Teller, Edward

Signed photo of the controversial WW II Manhattan Project physicist, "father of the hydrogen bomb"

Price: $150.00

Description:
(1908-2003) Hungarian-American theoretical physicist called "the father of the hydrogen bomb." He made numerous contributions to nuclear and molecular physics, spectroscopy (in particular the Jahn-Teller and Renner-Teller effects), and surface physics. His extension of Enrico Fermi's theory of beta decay, in the form of Gamow-Teller transitions, provided an important stepping stone in its application, while the Jahn–Teller effect and the Brunauer-Emmett-Teller (BET) theory have retained their original formulation and are mainstays in physics and chemistry. Teller also made contributions to the Thomas-Fermi theory, the precursor of density functional theory, a standard modern tool in the quantum mechanical treatment of complex molecules. In 1953, he, Nicholas Metropolis, Arianna Rosenbluth, Marshall Rosenbluth, and Augusta Teller co-authored a paper which is a standard starting point for the applications of the Monte Carlo method to statistical mechanics. Teller emigrated to the US in the 1930s, and was an early member of the Manhattan Project, charged with developing the first atomic bomb. During this time he made a serious push to develop the 1st fusion-based weapons, deferred until after WW II. After his controversial testimony in the security clearance hearing hearing of his former Los Alamos Laboratory superior J. Robert Oppenheimer, Teller was ostracized by much of the scientific community. He continued to find support from the US government and military research establishment, particularly for his advocacy for nuclear energy development, a strong nuclear arsenal, and a vigorous nuclear testing program. A co-founder of Lawrence Livermore National Laboratory (LLNL), he was both its director and associate director for many years. In his later years, Teller advocated controversial technological solutions to military and civilian problems, including a plan to excavate an artificial harbor in Alaska using thermonuclear explosive in "Project Chariot" and vigorously advocated Ronald Reagan's Strategic Defense Initiative. Throughout his life, Teller was noted for his scientific ability, his difficult interpersonal relations, and volatile personality, and is considered an inspirations for the character "Dr. Strangelove" in the 1964 film. 10 x 8 SP, b&w glossy portrait of Dr. Teller seated in front of a microphone, signed in blue marker at bottom.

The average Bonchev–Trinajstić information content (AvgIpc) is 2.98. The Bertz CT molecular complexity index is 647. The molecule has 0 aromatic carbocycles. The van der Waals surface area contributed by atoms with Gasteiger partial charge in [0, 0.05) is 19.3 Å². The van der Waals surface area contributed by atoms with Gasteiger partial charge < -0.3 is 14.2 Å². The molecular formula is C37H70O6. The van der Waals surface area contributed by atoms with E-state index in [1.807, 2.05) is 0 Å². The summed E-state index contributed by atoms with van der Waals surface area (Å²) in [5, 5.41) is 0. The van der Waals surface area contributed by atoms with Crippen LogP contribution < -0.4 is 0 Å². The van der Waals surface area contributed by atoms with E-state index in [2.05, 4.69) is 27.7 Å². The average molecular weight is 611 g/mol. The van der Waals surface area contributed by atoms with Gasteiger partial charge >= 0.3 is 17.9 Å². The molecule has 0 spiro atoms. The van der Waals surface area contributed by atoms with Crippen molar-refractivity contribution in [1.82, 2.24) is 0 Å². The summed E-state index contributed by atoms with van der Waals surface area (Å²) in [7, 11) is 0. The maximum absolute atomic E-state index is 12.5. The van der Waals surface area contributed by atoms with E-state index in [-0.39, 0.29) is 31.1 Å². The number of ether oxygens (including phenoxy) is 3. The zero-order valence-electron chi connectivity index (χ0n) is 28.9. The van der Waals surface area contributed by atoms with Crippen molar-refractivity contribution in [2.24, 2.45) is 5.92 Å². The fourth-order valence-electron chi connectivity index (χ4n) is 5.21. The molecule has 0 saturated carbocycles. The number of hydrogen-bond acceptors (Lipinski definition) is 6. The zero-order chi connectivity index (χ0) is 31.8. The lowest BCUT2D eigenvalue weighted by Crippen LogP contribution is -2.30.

Condition: Very good
Type:Photograph






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